Few people stay at the same job for their entire working lives. The idea that someone will work for 40 years at the same company only to get a gold watch and a pension is simply no longer realistic.
As such, most will jump between multiple jobs and even multiple industries. With that being said, it’s easy to forget some benefits from previous employers could still be a boon to you now, such as money you’ve left in retirement plans. Ty J. Young Wealth Management is one of the country’s leading wealth advisors for retirement planning. The firm’s founder and CEO, Ty Young, offered us insight into converting a retirement plan to a Roth and what one needs to consider first:
Don’t Forget that the Money Is Still Yours
If you began a 401(k) or another retirement plan with a previous employer and you didn’t roll it over, that money is rightfully yours and is waiting for you. What’s the right move, then? What will yield the best results and the most cash when you need it?
The Benefits of Roth
The basic difference between a Roth IRA/401(k) and a traditional IRA/401(k) is that Roths are taxed on the front end, meaning the money you invest in them now is taxed now. When you draw on a Roth plan at its maturity, the money is now yours, tax-free.
You might wonder if this detail truly makes a difference in how much money you’ll have in retirement. Here are some more reasons to consider a Roth.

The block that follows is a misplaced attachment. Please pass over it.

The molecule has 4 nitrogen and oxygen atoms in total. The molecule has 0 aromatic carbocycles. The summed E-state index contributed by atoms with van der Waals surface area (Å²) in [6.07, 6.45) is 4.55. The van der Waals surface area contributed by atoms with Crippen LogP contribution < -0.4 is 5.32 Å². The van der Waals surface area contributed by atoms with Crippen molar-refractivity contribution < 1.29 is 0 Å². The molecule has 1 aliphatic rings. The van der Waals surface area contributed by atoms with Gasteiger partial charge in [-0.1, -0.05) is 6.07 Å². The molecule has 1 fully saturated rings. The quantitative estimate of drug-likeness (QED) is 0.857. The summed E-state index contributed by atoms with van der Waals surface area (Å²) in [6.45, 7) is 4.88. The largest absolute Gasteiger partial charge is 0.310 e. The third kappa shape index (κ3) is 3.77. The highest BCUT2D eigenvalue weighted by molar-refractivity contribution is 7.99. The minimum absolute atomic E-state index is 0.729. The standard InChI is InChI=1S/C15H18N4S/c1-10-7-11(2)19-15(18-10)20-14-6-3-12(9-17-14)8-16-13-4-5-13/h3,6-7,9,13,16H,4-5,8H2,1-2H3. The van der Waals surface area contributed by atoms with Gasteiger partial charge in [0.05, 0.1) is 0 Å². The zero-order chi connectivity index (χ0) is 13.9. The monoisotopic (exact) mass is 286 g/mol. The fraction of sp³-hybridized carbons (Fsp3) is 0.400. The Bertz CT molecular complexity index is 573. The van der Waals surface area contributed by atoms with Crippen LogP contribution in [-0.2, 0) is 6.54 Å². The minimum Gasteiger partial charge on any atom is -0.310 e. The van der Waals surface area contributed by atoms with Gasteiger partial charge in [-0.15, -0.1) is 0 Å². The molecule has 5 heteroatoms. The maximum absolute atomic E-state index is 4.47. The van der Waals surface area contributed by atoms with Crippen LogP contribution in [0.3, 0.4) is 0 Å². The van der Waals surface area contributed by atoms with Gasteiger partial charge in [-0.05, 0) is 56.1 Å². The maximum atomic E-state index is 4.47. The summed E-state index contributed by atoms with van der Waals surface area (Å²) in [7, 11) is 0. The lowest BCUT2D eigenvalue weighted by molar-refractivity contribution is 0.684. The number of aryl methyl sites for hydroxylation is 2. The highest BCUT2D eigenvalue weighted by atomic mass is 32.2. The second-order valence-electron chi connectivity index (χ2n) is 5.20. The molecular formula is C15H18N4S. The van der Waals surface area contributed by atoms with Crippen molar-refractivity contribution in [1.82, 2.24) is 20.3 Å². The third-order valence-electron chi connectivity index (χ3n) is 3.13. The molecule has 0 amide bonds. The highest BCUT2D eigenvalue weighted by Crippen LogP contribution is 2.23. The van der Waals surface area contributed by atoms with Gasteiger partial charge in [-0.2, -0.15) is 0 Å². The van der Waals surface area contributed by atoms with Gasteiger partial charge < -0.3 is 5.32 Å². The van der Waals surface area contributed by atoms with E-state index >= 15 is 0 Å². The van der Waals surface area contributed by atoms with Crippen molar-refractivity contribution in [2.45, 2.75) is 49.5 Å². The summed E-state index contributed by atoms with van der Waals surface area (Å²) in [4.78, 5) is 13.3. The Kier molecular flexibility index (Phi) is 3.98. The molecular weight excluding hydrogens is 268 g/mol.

If You’re Moving Into Higher Tax Brackets, You Want Roth
Taking the tax hit now is not a problem if you’re currently in a low tax bracket. As you advance in your career, you’ll ideally be earning more money. As this happens, the IRS will place you in higher tax brackets, which correlates to taking more money from your paychecks.
If you’ve paid lots of money in taxes while you were still in a lower tax bracket, you’ve gotten an excellent head start on your savings, and you’ll enjoy a tax-free lump sum of money later in life.
You Increase Your Investment Choices
Chances are that if you entered into an employer’s 401(k) plan, you had a few specific choices of mutual funds from a single provider. Rolling into a Roth IRA will give you far more investment opportunities, such as stocks, ETFs, and bonds.
Age Isn’t As Much of a Consideration
401(k)s and other retirement plans generally won’t let you withdraw money if you’re under 59 ½ years of age (at least, not without penalties). If you roll your old retirement plan into a Roth IRA, you can withdraw funds penalty-free for certain large expenses, such as purchasing a home or for higher education.
It Can Make Estate Planning Easier
When you pass, your old 401(k) will most likely be paid out to your beneficiary in a lump sum, and while that might sound like a positive, don’t forget that this sum will incur inheritance taxes, among other possible expenses.
If you want to ease your beneficiary’s burden, Roth IRAs will allow you to choose different payout options that won’t cause as many headaches.
Roth IRA vs. Roth 401(k)
You may be wondering whether you should roll your old account into a Roth IRA or a Roth 401(k). They both come with tax advantages regarding payments and payout, but a Roth 401(k) comes with a big disadvantage as compared to a Roth IRA.
With a Roth 401(k), you will have to take a required minimum distribution (RMD) once you turn 72 and are retired. A Roth IRA, in contrast, will allow you to withdraw any amount you like beginning at the age of 59 ½.
Be Aware of the 5-Year Rule
Finally, if you plan on rolling over to a Roth, remember that tax-free payouts begin five years after the Roth account has been opened. If you roll over your old account into a Roth, even if the previous account was also a Roth, that five-year waiting period may begin again. So if you do plan on rolling over to a Roth, make sure you can reasonably wait five years.